Shudder-To-Think, Pennsylvania, has been on fire for years. The coal mines beneath it are long since abandoned. The woods are full of rabbits with human eyes, a deer woman who stalks hungry girls, and swaths of skinless men. And the people in Shudder-to-Think? Well, they’re not doing so well either. When El and Octavia wake up in a movie theater with no memory of the last few hours of their lives, the two teenage dirtbags begin a surreal and terrifying journey to discover the truth about the strange town that they call home. Like so many women in Shudder-to-Think before them, all they have is a void where the truth once was. But as time passes, El finds herself needing to know more about what has happened, while Octavia wants nothing more than to forget the forgetting. Can these two teens reconcile their differences before the horrible things lurking beneath their town emerge and swallow them whole? Collects The Low, Low Woods #1-6.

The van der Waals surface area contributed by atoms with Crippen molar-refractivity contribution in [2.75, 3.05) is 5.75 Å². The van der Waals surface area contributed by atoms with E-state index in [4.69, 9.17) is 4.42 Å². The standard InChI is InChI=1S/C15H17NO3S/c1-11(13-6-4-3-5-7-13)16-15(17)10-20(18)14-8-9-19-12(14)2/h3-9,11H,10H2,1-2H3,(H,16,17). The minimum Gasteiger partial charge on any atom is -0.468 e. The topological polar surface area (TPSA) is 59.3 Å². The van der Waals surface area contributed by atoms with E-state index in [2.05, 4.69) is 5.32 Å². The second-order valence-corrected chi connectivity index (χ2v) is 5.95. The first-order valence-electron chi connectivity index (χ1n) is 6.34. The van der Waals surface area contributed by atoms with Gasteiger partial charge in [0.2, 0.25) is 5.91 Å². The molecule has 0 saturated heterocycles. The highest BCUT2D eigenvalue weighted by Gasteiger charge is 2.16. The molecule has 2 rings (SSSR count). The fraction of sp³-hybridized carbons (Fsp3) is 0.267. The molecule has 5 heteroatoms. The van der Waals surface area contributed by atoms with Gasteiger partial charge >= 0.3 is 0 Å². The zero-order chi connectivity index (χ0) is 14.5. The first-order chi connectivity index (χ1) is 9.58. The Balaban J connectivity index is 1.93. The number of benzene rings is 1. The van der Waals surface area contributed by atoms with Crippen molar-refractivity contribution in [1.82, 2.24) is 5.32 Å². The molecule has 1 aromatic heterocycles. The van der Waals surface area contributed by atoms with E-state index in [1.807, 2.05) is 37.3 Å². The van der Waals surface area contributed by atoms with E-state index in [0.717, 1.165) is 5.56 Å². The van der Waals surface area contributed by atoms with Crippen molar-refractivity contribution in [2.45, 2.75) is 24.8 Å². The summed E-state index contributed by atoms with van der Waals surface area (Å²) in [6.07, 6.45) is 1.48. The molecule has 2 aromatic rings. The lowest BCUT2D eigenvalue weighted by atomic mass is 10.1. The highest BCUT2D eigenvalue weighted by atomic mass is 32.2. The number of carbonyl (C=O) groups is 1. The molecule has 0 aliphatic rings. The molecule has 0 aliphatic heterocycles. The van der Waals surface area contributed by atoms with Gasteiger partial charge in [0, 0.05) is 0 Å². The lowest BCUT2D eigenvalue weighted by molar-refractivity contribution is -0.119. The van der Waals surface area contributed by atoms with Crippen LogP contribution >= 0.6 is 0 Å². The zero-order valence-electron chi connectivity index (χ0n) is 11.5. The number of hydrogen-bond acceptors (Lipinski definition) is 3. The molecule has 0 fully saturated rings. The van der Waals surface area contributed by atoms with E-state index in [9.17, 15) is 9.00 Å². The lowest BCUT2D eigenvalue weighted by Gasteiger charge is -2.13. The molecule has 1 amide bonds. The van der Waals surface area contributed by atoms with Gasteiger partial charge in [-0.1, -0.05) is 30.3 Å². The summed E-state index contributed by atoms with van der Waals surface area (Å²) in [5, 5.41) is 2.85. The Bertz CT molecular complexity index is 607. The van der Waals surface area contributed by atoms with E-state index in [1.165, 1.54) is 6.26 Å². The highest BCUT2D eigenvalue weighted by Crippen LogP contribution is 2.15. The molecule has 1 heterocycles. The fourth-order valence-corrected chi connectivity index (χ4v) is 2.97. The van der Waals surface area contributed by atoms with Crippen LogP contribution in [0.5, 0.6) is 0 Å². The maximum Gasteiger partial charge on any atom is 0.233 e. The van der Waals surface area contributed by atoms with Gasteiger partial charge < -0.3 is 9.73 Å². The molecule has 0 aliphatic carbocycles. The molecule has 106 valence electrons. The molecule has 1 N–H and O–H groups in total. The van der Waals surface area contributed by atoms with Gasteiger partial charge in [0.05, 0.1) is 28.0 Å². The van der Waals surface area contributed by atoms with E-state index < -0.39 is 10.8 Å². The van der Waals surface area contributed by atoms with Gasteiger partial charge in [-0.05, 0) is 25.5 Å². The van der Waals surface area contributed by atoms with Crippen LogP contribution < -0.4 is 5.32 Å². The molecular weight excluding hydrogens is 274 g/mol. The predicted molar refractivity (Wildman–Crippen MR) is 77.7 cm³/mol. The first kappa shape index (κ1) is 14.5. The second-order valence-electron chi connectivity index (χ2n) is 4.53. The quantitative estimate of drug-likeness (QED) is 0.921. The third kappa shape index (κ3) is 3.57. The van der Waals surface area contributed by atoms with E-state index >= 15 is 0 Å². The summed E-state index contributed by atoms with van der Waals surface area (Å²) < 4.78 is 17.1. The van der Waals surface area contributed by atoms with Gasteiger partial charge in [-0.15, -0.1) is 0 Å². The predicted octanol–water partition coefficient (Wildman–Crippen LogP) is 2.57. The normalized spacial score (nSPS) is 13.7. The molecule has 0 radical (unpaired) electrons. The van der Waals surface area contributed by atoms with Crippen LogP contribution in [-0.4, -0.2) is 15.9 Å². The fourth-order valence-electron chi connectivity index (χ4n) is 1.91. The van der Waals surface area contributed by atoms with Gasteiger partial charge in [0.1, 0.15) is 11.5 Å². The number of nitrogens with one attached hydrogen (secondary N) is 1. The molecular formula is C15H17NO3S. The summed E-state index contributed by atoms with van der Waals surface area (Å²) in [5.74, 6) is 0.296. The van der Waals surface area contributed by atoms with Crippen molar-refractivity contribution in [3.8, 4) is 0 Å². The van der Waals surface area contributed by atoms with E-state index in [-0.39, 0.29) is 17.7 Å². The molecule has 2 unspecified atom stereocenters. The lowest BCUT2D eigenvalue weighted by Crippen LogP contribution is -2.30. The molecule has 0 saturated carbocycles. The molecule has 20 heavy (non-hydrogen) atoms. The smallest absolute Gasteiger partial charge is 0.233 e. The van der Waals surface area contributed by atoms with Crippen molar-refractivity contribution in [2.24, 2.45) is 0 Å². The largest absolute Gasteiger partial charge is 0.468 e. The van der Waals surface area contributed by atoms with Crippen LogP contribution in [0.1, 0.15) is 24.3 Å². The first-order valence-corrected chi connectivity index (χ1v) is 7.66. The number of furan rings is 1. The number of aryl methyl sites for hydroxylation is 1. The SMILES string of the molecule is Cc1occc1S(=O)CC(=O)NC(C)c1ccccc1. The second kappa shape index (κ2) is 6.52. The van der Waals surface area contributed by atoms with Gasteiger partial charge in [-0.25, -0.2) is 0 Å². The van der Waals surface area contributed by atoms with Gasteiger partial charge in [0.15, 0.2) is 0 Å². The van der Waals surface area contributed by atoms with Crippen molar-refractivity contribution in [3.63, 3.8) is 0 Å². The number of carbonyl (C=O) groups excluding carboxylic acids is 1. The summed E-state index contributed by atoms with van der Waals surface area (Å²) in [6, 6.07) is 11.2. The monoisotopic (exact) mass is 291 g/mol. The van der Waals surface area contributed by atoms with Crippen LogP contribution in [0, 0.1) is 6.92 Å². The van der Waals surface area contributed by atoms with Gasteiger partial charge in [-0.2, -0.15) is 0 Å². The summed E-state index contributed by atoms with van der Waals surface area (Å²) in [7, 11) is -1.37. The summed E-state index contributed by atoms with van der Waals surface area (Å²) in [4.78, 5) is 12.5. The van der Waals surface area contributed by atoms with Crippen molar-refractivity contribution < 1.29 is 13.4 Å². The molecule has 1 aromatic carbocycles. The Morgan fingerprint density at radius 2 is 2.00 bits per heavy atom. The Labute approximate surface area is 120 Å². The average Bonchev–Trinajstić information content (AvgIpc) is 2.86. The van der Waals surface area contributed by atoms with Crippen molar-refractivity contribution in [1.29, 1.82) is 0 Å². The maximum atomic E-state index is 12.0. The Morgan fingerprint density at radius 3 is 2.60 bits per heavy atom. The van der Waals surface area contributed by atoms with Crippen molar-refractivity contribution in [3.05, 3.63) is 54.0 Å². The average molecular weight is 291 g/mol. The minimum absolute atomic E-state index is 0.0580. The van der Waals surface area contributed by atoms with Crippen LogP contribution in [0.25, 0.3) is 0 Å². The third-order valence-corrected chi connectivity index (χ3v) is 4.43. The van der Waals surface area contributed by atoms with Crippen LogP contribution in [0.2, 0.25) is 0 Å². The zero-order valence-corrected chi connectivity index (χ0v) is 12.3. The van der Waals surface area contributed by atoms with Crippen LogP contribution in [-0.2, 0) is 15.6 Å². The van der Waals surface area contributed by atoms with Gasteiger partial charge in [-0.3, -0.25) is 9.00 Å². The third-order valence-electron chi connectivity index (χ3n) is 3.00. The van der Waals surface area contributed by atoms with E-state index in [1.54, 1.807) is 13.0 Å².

Machado (In the Dream House) makes her graphic novel debut with a gloriously unnerving tale of monsters, sinkholes, witches, and yearning teenage dreams. Shudder-to-Think is a town where men died "hacking up pieces of lung or crushed beneath ten tons of rock" in the mines and women lost their memories, or just went missing, regularly. That's what happened to El and Vee, two best friends who at some point in the 1990s wake up in a movie theater with no recollection of the film and decide to investigate the mystery behind that gap in time and the strange happenings around the community. As they dig deeper, they realize Shudder-to-Think's cruelties and erasures and the grotesque creatures in its woods share a nefarious connection. As it happens, in this place where a fire has burned for years underground, humans can be the worst monsters. Within the horror plot lives a touching tale of friendship, choices, grief, and empowering rage, with a female-centered queer and diverse cast of characters. Machado also offers a rare look at magic as karma: "Magic is, among other things, a metaphor. It's a kind of sacrifice. What I do to others I do to myself," intones one of the mystical, ageless forest dwellers. The eerie, sketchy art by Dani suits the mood: her brooding figures skirt the edge of disappearance. This will surely call out to fans of Machado's searing prose, and it will also hit the spot for comics fans who like their horror heartfelt.